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Roots Revealed Blog




Quarries of Grit

Posted: 5/7/2014
Posted By: Foster Brown

Learning the history of the Western Reserve has been fascinating to me. The struggles the early settlers endured and the spirit of entrepreneurship they possessed still amaze me. As I explore the history of Cleveland Metroparks, their stories began to surface and I became more intrigued about their lives and their connection to the natural resources.

I guess it is true what they say, the geology of an area truly determined the vocation of the generations before us.  The natural resources dictated where people settled and how they literally carved out a living. Northeast Ohio was and is one of the most heavily endowed areas of the nation when it comes to its diversity of natural resources.

Moving to Ohio nearly eighteen years ago, I didn’t know what awaited me. I was astonished to find how many industries were born out of what was grown, drilled or dug out of the ground. Bog iron, clay, coal, grain, gravel, limestone, lumber, oil, salt, sandstone and shale provided industries that most early residents found themselves engaged in.

However, it is one in particular that drew me in right away. Sandstone quarrying seemed to pop up everywhere I turned when digging for information about Cleveland Metroparks history. My first discovery was in South Chagrin Reservation at Quarry Rock Picnic Area, where a small quarry business was operated in a small village called Griffithsburg (today Bentleyville/Chagrin Falls). Searching around the area with a friend I found remnants of drilled stone markings, derrick bolts and plates, rails of the narrow gauge railroad and discarded cut stones from a finishing mill.


Berea Quarries circa 1880s - Courtesy of Berea Historical Society


Berea Quarry in 1890s - sketch found in 1890 catalog - Cleveland Stone Company

I then discovered that one of the biggest sandstone quarries in Northeast Ohio is now part of Cleveland Metroparks Mill Stream Run Reservation. Baldwin and Wallace Lakes are a remnant of this booming industry. They were old quarries that later filled in with water. Today Baldwin Lake is nearly filled in with sedimentation, but Wallace Lake still serves as a popular recreational site. Now called Baldwin-Wallace University in Berea, this educational institution was literally built out of the sandstone that came from James Wallace and John Baldwin’s quarries. Take a drive around the town of Berea and you will get a clear indication that the sandstone industry was king from 1840s through the 1930s. Berea was known as the Grindstone Capital of the World, where its's claimed that 93% of all grindstone in 1890s were produced from the Berea quarries.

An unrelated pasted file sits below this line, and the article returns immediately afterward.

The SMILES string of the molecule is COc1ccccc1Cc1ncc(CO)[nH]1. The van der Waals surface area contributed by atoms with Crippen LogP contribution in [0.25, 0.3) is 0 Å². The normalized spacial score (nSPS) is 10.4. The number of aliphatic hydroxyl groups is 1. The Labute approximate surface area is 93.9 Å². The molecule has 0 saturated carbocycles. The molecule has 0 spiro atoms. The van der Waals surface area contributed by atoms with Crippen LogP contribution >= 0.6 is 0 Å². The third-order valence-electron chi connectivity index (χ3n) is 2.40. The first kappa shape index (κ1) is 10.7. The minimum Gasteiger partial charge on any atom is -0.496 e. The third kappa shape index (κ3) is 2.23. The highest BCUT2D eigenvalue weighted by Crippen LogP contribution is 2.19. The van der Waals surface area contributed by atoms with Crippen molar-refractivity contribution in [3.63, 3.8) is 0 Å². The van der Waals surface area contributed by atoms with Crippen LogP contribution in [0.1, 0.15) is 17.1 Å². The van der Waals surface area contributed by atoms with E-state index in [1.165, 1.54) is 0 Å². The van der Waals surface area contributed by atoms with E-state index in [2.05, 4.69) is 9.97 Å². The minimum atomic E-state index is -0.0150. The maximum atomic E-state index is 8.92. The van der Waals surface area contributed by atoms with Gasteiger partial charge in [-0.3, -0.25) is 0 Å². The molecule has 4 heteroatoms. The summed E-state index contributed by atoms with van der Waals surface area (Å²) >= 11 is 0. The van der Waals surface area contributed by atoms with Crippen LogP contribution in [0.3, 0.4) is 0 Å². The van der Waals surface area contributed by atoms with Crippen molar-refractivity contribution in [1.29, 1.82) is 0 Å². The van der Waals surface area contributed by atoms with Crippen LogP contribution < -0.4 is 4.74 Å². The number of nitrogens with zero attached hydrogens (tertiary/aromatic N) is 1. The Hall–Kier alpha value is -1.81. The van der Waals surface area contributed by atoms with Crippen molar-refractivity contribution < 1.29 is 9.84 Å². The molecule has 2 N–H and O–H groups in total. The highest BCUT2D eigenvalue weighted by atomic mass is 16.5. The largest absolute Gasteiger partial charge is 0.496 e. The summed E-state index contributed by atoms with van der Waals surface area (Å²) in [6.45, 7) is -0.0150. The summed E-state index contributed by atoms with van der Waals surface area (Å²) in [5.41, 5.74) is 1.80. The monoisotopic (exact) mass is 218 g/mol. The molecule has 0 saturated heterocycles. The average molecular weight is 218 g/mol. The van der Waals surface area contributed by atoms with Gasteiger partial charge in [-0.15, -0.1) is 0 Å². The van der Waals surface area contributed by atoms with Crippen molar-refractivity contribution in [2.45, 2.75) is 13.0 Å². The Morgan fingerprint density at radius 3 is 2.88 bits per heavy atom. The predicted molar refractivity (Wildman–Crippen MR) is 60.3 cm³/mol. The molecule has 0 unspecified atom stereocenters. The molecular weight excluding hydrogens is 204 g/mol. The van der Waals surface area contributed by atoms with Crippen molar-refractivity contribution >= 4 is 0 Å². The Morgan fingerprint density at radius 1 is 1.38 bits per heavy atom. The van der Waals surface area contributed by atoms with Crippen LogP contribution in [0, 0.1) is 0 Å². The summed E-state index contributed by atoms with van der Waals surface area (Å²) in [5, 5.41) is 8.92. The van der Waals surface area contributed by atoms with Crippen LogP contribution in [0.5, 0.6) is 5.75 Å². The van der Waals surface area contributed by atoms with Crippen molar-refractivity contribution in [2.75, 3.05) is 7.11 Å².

Present day sign at Wallace Lake - Mill Stream Run Reservation.

An earlier blog mentioned the Bluestone quarries that were located in Euclid Creek Reservation and other nearby neighborhoods.

Bluestone Quarries

Another area of sandstone quarrying that is visible from a car is in Bedford Reservation. Just west of Tinker’s Creek Gorge Scenic Overlook along the Gorge Parkway are great chunks of sandstone that have been uplifted from below and discarded. It is told that a few families quarried this rock as a small business in the mid to late 1800s.  Smaller quarries are found hidden in the woods north of where Egbert Road and Dunham Road converge. There is no doubt that the landowners or small business adventurers extracted large quantities of stone from this Walton Hills area.


Discarded grist mill  found in abandoned quarry on old Wagar Property - Bedford Reservation


Gigantic discarded pieces  of sandstone on slope heading down to Tinker's Creek - Bedford Reservation

Bradley Woods Reservation was also a site where sandstone was extracted and used for nearby building projects. Cleveland Stone Company, the leading sandstone quarry company in Northeast Ohio, eventually owned most of the industry in the late 1880s through the 1920s. They owned these quarries in Bradley Woods Reservation and the ones in Mill Stream Run Reservation. Take a hike through the reservation and you can spot the depressions and old quarry sites.

These quarries, no matter how large or small, supplied blocks for foundations, building stone, curbing, grindstones, flagging, stones for sharpening scythes and axes to homes and businesses in Northeast Ohio and all over the world. A catalog from 1890 revealed how extensive the sandstone quarry business was and how many items were made from this amazing grit.

Taken from 1890 Cleveland Stone Company catalog.


Grindstone selections from 1890 catalog - Clevleand Stone Company.

Towns such as South Amherst, Independence and Peninsula were birthed out of the sandstone. The Ohio and Erie Canal benefited greatly from this quarried stone as they fashioned each lock, especially in the northern sections.


Cleveland Stone Company shipping dock on the Cuyahoga River/Lake Erie - 1890.

I could have certainly gone deeper into each of these quarries and someday I may with other blogs. The hard life these workers endured to quarry and finish the stone into useable products is remarkable. This also deserves in-depth coverage into their daily grind in the grit. I welcome your insights.  

I am certain there are dozens more quarries in the Western Reserve and on Cleveland Metroparks land that I am unaware of. If you are familiar with any others, please let me know.


Want to know more? Read my blog Bluestone: A Touchstone to the Past.






Comments:

5/10/2014 10:26:06 PM by Kathy
Great article. Thanks!
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